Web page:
While wearing my History Centre hat I came across a data CD with the title "The Last London to Brighton Coach 1914". This intrigued me so much that I decided to take a look. The disc was undated and un-attributed and even more frustratingly, I could not open any of the 13 files that it contained because the images were recorded in an obscure image format (.cpt). I had not heard of .cpt before but after a lot of searching I managed to track down a freeware program that would convert the images from .cpt to the more normal jpeg (.jpg) but only if they were recorded in version 6 of the .cpt format. Holding my breath and with fingers crossed I pressed the mouse button a few times and these great images are the result.
Leaving London - St James Street
Manor Farm, Worcester Park
Clock Tower, Epsom
Burford Bridge Hotel
Twixt Dorking and Horsham
Between Cowfold and Henfield
Hotel Metropole, Brighton
Like me you may have thought that commercial horse drawn coach services from London to Brighton would have ceased shortly after regular train services were introduced around the 1830's and they may well have done. However, I don't think that the photos on this page relate to commercial activities.
During the 19th century a great deal of enthusiasm for horse drawn coaching arose amongst some very wealthy enthusiasts who began forming clubs to show off their horses and coaches and holding competitions. These activities soon became known as the London Coaching Season. In 1907 an American multi-millionaire, Alfred Gwynne Vanderbilt 1, brought over from his Oakland Farm in the United States 26 coaching horses for the first International Horse Show. His horses were considered 'coarse' by his English counterparts and not of the standard they were used to, never the less he won many of his events.
He started to entertain his friends by driving them, in his horse drawn coaches, from London to Brighton using a relay of horses. He enjoyed this coach driving so much that from 1908 he started a regular, but seasonal, London to Brighton service using a coach named "Venture". The coach ran from London to Brighton one day and returned the next which may explain why the Ashtead photograph (above) seems to have passed the Brewery Inn on the way towards London rather than Brighton, similarly passing Kings Head in Epsom. Vanderbilt is reported to have often driven the coach himself "dressed as for Ascot races, complete with grey top hat".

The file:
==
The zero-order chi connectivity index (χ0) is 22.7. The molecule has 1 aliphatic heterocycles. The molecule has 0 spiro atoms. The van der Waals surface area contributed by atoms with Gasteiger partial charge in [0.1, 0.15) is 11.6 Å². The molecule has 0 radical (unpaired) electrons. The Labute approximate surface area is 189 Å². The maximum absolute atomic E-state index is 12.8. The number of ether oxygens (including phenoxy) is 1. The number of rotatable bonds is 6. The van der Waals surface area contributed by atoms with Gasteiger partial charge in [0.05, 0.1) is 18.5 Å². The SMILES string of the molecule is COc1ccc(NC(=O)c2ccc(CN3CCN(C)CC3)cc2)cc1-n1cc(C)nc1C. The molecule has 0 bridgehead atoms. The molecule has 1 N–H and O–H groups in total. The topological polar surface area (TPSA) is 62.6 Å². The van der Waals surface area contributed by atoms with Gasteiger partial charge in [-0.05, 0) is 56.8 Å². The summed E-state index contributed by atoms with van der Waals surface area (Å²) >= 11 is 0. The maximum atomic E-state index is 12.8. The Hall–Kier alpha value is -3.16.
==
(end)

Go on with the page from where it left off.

From 1908, the runs to Brighton had been routed via Reigate and sometimes to Portsmouth. Epsom, Ashtead, Dorking to Brighton continued from 1910 till the outbreak of war in 1914, hence the photographs shown above. The Leatherhead & District Local History Society have different versions of the photographs including a close up of Vanderbilt in the driving seat about to depart from St James' Street in 1914 and one of the coach reaching the Burford Bridge Hotel where lunch was taken.
Alfred Gwynne Vanderbilt Image source Wikipedia
Vanderbilt had returned to the United States but on 7 May 1915 he was traveling, first class, to England on the RMS Lusitania when a German submarine, the U20, torpedoed it. Vanderbilt helped others into lifeboats, and then gallantly gave his lifejacket to save a female passenger who was holding a baby in her arms. Vanderbilt, his valet Ronald Denyer and 1196 others died as a result of this incident. Alfred Gwynne Vanderbilt's body was never recovered.
Memorial to Alfred Gwynne Vanderbilt
A memorial on the A24 London to Worthing Road in Holmwood, just south of Dorking.
The inscription reads, "In Memory of Alfred Gwynne Vanderbilt a gallant gentleman
and a fine sportsman who perished in the Lusitania May 7th 1915. This stone is erected
on his favourite road by a few of his British coaching friends and admirers". The memorial carries an image of a horse's bit. Image courtesy of 'Katherinesdad' via Wikimedia
This article was written by Peter Reed in 2011
with additional information supplied by Brian Bouchard